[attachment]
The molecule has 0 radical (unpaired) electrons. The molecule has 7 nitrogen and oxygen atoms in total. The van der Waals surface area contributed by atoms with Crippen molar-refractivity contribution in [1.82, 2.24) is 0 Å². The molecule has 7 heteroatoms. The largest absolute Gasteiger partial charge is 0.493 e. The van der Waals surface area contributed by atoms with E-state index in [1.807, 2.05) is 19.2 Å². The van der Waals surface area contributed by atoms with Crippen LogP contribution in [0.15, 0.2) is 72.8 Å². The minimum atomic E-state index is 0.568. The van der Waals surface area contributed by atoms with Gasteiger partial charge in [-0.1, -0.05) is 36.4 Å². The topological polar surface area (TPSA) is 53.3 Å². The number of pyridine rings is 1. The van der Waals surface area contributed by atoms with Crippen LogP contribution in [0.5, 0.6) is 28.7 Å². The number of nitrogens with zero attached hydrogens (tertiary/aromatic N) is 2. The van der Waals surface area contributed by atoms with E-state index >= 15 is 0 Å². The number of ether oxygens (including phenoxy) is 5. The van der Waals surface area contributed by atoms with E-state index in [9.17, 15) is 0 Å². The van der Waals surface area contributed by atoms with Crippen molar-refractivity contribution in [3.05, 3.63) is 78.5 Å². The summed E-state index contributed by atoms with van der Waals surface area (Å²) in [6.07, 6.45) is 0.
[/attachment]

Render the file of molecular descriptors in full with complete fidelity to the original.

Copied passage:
The molecule has 0 radical (unpaired) electrons. The molecule has 7 nitrogen and oxygen atoms in total. The van der Waals surface area contributed by atoms with Crippen molar-refractivity contribution in [1.82, 2.24) is 0 Å². The molecule has 7 heteroatoms. The largest absolute Gasteiger partial charge is 0.493 e. The van der Waals surface area contributed by atoms with E-state index in [1.807, 2.05) is 19.2 Å². The van der Waals surface area contributed by atoms with Crippen LogP contribution in [0.15, 0.2) is 72.8 Å². The minimum atomic E-state index is 0.568. The van der Waals surface area contributed by atoms with Gasteiger partial charge in [-0.1, -0.05) is 36.4 Å². The topological polar surface area (TPSA) is 53.3 Å². The number of pyridine rings is 1. The van der Waals surface area contributed by atoms with Crippen LogP contribution in [0.5, 0.6) is 28.7 Å². The number of nitrogens with zero attached hydrogens (tertiary/aromatic N) is 2. The van der Waals surface area contributed by atoms with E-state index >= 15 is 0 Å². The number of ether oxygens (including phenoxy) is 5. The van der Waals surface area contributed by atoms with E-state index in [9.17, 15) is 0 Å². The van der Waals surface area contributed by atoms with Crippen molar-refractivity contribution in [3.05, 3.63) is 78.5 Å². The summed E-state index contributed by atoms with van der Waals surface area (Å²) in [6.07, 6.45) is 0.